Along with Mercedes boss, Toto Wolff, most drivers have poo-pooed Ross Brawn's suggestion that F1 give fresh consideration to the trialling of reverse grids.
While F1 bosses have been proposing the idea almost since the day Liberty Media bought F1 at the beginning of 2017, it was the events at Monza earlier this month that caused Ross Brawn to call on the sport to give fresh consideration to the idea.
"Monza was a candidate for a reverse grid sprint race when we were considering testing the format this year," he told the official F1 website at the time. "Unfortunately, we could not move forward with it, but the concept is still something we and the FIA want to work through in the coming months and discuss with the teams for next year.
"We believe that yesterday's race showed the excitement a mixed-up pack can deliver and with next year's cars remaining the same as this year - our fans could be treated to the similar drama we saw this weekend at Monza.
"Of course, with a reverse grid sprint race, teams will set their cars up differently," he added. "Right now, Mercedes set their cars up to achieve the fastest lap and then to control the race from the front. If they know they have to overtake, they will have to change that approach.
"We will continue to evaluate new formats with the aim of improving the show but always maintaining the DNA of Formula 1."
Along with many drivers, Toto Wolff was aghast at the idea.
"I don't think that we should mess with the format," said the Austrian. "We see racing series that have tried to change formats that have historically been understood by the fans, NASCAR and the Chase comes to my mind, and I don't think we should be messing around.
"This is not because I have a Mercedes bias," he insisted. "On the contrary, I like the variability and the unpredictability, and we will have races that will be very different such as the Monza race.
"But nobody wants a winner that has started from a reverse grid," he insisted. "I don't think we should be designing freak results where it is almost impossible to overtake, just because we believe that the pecking order should be a different one. This is a meritocracy, this is a sport where best man and best machine wins, this is not WWE where the outcome is completely random.
"If you want to do random, let's make it a show. But I think the core DNA of the sport is being a sport, and then an entertainment platform. It's not a show. It's not a reality show, it's not Big Brother, and I don't think we should be going there."
At Renault - soon to be Alpine - Cyril Abiteboul agrees.
"I believe that the reverse grid is a great opportunity for mixing things up and offering a show," said the Frenchman over the Sochi weekend, "but I still believe it's an artefact and we should have the ambition of offering exciting races without that artefact.
"We've had fantastic races this year, we've had fantastic races also last year with lots of things happening without reverse grid. We just need the field to be more competitive. I think that should be the focal point.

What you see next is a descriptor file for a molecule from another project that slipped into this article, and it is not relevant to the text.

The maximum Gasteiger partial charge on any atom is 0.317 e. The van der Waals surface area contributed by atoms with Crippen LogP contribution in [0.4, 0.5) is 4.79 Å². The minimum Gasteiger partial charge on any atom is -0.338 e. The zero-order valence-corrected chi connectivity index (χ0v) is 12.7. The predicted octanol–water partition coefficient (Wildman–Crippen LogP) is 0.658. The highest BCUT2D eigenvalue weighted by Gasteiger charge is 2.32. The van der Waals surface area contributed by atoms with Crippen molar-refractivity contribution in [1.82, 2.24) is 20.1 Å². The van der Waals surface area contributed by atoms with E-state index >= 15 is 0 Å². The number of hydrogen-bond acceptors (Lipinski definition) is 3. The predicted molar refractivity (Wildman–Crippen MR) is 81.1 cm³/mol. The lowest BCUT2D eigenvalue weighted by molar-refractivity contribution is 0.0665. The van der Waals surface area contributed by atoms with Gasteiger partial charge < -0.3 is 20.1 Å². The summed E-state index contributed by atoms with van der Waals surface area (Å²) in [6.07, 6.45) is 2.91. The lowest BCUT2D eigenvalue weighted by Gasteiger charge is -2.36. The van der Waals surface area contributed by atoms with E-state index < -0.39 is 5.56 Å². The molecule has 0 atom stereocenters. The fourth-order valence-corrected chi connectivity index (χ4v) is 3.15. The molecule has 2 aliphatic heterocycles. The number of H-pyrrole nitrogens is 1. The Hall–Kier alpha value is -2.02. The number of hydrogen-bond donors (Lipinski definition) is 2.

"If you have 20 cars within half a second, or a second, that will offer you a great show in my opinion - providing you have the opportunity to overtake. We don't' want to turn Formula 1 into DTM. So, I think that we are near enough 2022 not to have to use that artefact at this point in time."
"We've only just started looking at again," added Williams' Simon Roberts. "We had a look just over a year ago. Didn't do much work on it from that. We're just starting to model it now.
"It introduces some jeopardy," he admitted, "but there are two side to that. As Cyril said, the pace of the cars currently, we're not really sure how much difference it really makes on the feature races.
"It's early days. Things have already shifted, as Cyril said. The pace of the cars is different. We don't have the normal three at the top. We kind of reserve judgement and still want to study it in detail before we make any decisions on that."
Ever the contrarian, Christian Horner doesn't agree.
"I suppose it's conflicting in many ways," said the Red Bull boss, "the racer in your and the purist says it's absolutely the wrong thing to do and then of course you see a race a little bit like in Monza and that brings the point to the fore again, of mixing things up and obviously the best way of mixing things up is something like a reverse grid.
"That is artificial but inevitably, when you have the fastest car starting at the front of the race, you don't have to be a rocket scientist to work out that in many cases they will stay in grid order.
"So I think that Formula 1 shouldn't be scared of perhaps trying something different. If there was an occasion or a type of venue or an invitation race or maybe even a non-championship race, that something like that could be tried, it would be very interesting to see what the outcome of it would be because if you don't try something you never know.
"I think it's very easy that we get stuck into a rut of saying 'that's ridiculous, it wouldn't work'," he continued. "The purist in me says the same but sometimes in life you've got to try things and see what the outcome is and if that could be done in a manner that didn't affect the championship, because I can't see how you can have a different rule for one race to the other events, but maybe a non-championship race, an invitation race... We've got all these great new circuits that are pushing for races this year, that we won't be able to accommodate in future years but if one event was selected to try a different format, to try something totally different, what would we have to lose?"